We are happy to call you during the auction and place bids on your behalf. To arrange phone bidding, please call Swann's bid department during business hours.
(212) 254-4710 ext. 0
Mon - Fri 10AM - 6PM
Or, e-mail a list of lots with the sale number and your contact information to firstname.lastname@example.org. Be sure to include a phone number where we can reach you.
Bids may also be submitted via fax. Send a list of lots with the sale number and your contact information to (212) 979-1017. You will receive a confirmation before the sale.Sale 2505 | Lot 137
Price Realized: $1,875 With Buyer's Premium Show Hammer Price
Click Image To Enlarge
Sale 2505 Lot 137
(MISSOURI.) Archive of merchant and postmaster John W. Luke. 45 documents, mostly letters; minor wear. Vp, 1838-53
Estimate $2,000 - 3,000
John Whelan Luke (1815-1896) was a native of Berryville, VA who went west to Waterloo, MO, where he was a merchant, first postmaster, and county treasurer. Eight of the documents here relate to Luke's appointment as postmaster. Waterloo, in the far northeast corner of Missouri near the Iowa border, established a post office in 1837. Around this time that Luke established the third store in the town, the general merchant firm of Stephenson & Luke. An insurance policy for the firm is present here, as well as two itemized lists for goods with their wholesale prices; also a handful of receipts relating to the firm, the county, and Luke's personal affairs, and letters from family and friends, some with business content.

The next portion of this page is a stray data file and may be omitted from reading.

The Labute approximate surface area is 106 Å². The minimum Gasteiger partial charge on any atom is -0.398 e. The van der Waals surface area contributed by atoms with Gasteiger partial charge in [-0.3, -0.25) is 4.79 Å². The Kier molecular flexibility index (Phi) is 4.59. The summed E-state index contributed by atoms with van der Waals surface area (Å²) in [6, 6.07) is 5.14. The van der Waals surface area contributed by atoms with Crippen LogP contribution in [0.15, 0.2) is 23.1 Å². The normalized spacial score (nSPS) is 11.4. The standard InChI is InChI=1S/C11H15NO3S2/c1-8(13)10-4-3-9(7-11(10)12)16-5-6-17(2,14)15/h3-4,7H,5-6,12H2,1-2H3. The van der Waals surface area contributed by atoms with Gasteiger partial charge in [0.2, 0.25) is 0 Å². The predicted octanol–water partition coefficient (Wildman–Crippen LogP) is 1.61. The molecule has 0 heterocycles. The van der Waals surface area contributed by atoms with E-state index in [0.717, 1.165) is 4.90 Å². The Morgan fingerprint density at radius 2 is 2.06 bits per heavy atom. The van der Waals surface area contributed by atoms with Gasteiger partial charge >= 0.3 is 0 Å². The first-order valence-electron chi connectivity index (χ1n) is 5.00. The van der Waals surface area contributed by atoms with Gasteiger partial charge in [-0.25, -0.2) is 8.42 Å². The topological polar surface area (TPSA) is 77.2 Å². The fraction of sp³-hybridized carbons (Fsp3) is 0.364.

Around 1841 Luke returned to Berryville, VA, on the far northern border near Winchester. Half of the letters present are addressed to Luke at Waterloo, and the other half are addressed to him in Virginia locales. A letter addressed from Waterloo dated 1 March 1842 discusses the failure of several midwestern banks, as well as payments to claimants in the "Mormon and Iowa Wars": "Times are hard here, and no prospect of improvement. The Cairo Bank failed sometime in the winter, and it is now reported that the State Bank of Ills. has also failed. If that be the case it will be bad enough for Ills. money is the only circulation we have, specie & Mo. paper about 20 per ct premium."
Four of the letters mention slaves. Two of these concern purchases, and another discusses them with regard to an estate where Luke had power of attorney. A letter addressed to Luke at Richmond in March 1853 relates news from Berryville: "The free negroes must be removed or worse will be the consequence. They will be more in way every year if not speedily sent off. I am at a loss to know why the bill did not pass."Price Realized (with Buyer's Premium) $1,875